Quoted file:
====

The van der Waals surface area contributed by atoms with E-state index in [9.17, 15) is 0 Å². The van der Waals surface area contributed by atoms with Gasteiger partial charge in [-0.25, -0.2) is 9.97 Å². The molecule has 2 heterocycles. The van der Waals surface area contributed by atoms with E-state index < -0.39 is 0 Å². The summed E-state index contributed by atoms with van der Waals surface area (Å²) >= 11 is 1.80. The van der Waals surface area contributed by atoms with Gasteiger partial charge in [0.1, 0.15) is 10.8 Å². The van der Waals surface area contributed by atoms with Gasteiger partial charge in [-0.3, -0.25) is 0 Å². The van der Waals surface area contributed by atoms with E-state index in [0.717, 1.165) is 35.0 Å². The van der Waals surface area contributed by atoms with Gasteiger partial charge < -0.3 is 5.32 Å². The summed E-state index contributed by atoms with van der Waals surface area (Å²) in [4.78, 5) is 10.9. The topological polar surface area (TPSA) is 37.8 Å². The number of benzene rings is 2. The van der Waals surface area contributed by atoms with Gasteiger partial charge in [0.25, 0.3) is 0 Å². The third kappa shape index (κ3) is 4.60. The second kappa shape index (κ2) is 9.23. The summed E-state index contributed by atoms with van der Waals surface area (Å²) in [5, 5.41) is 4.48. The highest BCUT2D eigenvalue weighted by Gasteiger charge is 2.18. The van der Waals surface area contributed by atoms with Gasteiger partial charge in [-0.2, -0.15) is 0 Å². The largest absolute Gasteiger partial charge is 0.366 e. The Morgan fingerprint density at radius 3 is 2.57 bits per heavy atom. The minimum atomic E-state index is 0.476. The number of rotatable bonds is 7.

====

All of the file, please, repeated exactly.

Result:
The van der Waals surface area contributed by atoms with E-state index in [9.17, 15) is 0 Å². The van der Waals surface area contributed by atoms with Gasteiger partial charge in [-0.25, -0.2) is 9.97 Å². The molecule has 2 heterocycles. The van der Waals surface area contributed by atoms with E-state index < -0.39 is 0 Å². The summed E-state index contributed by atoms with van der Waals surface area (Å²) >= 11 is 1.80. The van der Waals surface area contributed by atoms with Gasteiger partial charge in [0.1, 0.15) is 10.8 Å². The van der Waals surface area contributed by atoms with Gasteiger partial charge in [-0.3, -0.25) is 0 Å². The van der Waals surface area contributed by atoms with E-state index in [0.717, 1.165) is 35.0 Å². The van der Waals surface area contributed by atoms with Gasteiger partial charge < -0.3 is 5.32 Å². The summed E-state index contributed by atoms with van der Waals surface area (Å²) in [4.78, 5) is 10.9. The topological polar surface area (TPSA) is 37.8 Å². The number of benzene rings is 2. The van der Waals surface area contributed by atoms with Gasteiger partial charge in [0.25, 0.3) is 0 Å². The third kappa shape index (κ3) is 4.60. The second kappa shape index (κ2) is 9.23. The summed E-state index contributed by atoms with van der Waals surface area (Å²) in [5, 5.41) is 4.48. The highest BCUT2D eigenvalue weighted by Gasteiger charge is 2.18. The van der Waals surface area contributed by atoms with Gasteiger partial charge in [-0.2, -0.15) is 0 Å². The largest absolute Gasteiger partial charge is 0.366 e. The Morgan fingerprint density at radius 3 is 2.57 bits per heavy atom. The minimum atomic E-state index is 0.476. The number of rotatable bonds is 7.